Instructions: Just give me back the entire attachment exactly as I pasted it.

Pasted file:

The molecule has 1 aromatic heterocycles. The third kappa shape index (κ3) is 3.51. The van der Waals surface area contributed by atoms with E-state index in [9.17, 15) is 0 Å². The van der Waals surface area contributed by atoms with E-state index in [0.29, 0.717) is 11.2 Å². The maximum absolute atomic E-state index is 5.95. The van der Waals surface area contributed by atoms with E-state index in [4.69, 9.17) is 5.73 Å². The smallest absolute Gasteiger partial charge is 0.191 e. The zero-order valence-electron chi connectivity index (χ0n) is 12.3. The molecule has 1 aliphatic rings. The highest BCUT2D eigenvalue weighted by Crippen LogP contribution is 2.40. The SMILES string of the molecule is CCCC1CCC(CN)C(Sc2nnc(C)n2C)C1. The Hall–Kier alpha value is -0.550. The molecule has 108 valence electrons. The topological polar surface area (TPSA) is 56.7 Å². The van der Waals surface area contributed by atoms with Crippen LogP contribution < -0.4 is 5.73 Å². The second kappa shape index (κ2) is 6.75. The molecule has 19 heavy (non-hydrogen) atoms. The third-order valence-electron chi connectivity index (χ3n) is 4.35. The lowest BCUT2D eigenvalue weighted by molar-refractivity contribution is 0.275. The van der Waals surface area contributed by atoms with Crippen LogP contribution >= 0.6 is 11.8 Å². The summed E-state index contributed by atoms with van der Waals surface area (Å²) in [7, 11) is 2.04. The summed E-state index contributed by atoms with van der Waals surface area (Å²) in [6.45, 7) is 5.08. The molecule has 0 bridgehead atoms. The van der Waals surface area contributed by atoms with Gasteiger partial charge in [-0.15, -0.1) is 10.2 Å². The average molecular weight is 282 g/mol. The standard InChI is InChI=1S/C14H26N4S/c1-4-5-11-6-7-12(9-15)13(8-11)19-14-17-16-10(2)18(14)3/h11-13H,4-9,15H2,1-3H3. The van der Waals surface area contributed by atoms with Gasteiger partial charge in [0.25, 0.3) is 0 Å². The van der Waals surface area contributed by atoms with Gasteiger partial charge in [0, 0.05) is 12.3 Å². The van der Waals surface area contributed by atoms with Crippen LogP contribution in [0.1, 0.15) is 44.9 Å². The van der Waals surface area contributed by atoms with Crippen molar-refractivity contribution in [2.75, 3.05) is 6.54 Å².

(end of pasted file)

The molecule has 1 aromatic heterocycles. The third kappa shape index (κ3) is 3.51. The van der Waals surface area contributed by atoms with E-state index in [9.17, 15) is 0 Å². The van der Waals surface area contributed by atoms with E-state index in [0.29, 0.717) is 11.2 Å². The maximum absolute atomic E-state index is 5.95. The van der Waals surface area contributed by atoms with E-state index in [4.69, 9.17) is 5.73 Å². The smallest absolute Gasteiger partial charge is 0.191 e. The zero-order valence-electron chi connectivity index (χ0n) is 12.3. The molecule has 1 aliphatic rings. The highest BCUT2D eigenvalue weighted by Crippen LogP contribution is 2.40. The SMILES string of the molecule is CCCC1CCC(CN)C(Sc2nnc(C)n2C)C1. The Hall–Kier alpha value is -0.550. The molecule has 108 valence electrons. The topological polar surface area (TPSA) is 56.7 Å². The van der Waals surface area contributed by atoms with Crippen LogP contribution < -0.4 is 5.73 Å². The second kappa shape index (κ2) is 6.75. The molecule has 19 heavy (non-hydrogen) atoms. The third-order valence-electron chi connectivity index (χ3n) is 4.35. The lowest BCUT2D eigenvalue weighted by molar-refractivity contribution is 0.275. The van der Waals surface area contributed by atoms with Crippen LogP contribution >= 0.6 is 11.8 Å². The summed E-state index contributed by atoms with van der Waals surface area (Å²) in [7, 11) is 2.04. The summed E-state index contributed by atoms with van der Waals surface area (Å²) in [6.45, 7) is 5.08. The molecule has 0 bridgehead atoms. The van der Waals surface area contributed by atoms with Gasteiger partial charge in [-0.15, -0.1) is 10.2 Å². The average molecular weight is 282 g/mol. The standard InChI is InChI=1S/C14H26N4S/c1-4-5-11-6-7-12(9-15)13(8-11)19-14-17-16-10(2)18(14)3/h11-13H,4-9,15H2,1-3H3. The van der Waals surface area contributed by atoms with Gasteiger partial charge in [0.25, 0.3) is 0 Å². The van der Waals surface area contributed by atoms with Gasteiger partial charge in [0, 0.05) is 12.3 Å². The van der Waals surface area contributed by atoms with Crippen LogP contribution in [0.1, 0.15) is 44.9 Å². The van der Waals surface area contributed by atoms with Crippen molar-refractivity contribution in [2.75, 3.05) is 6.54 Å².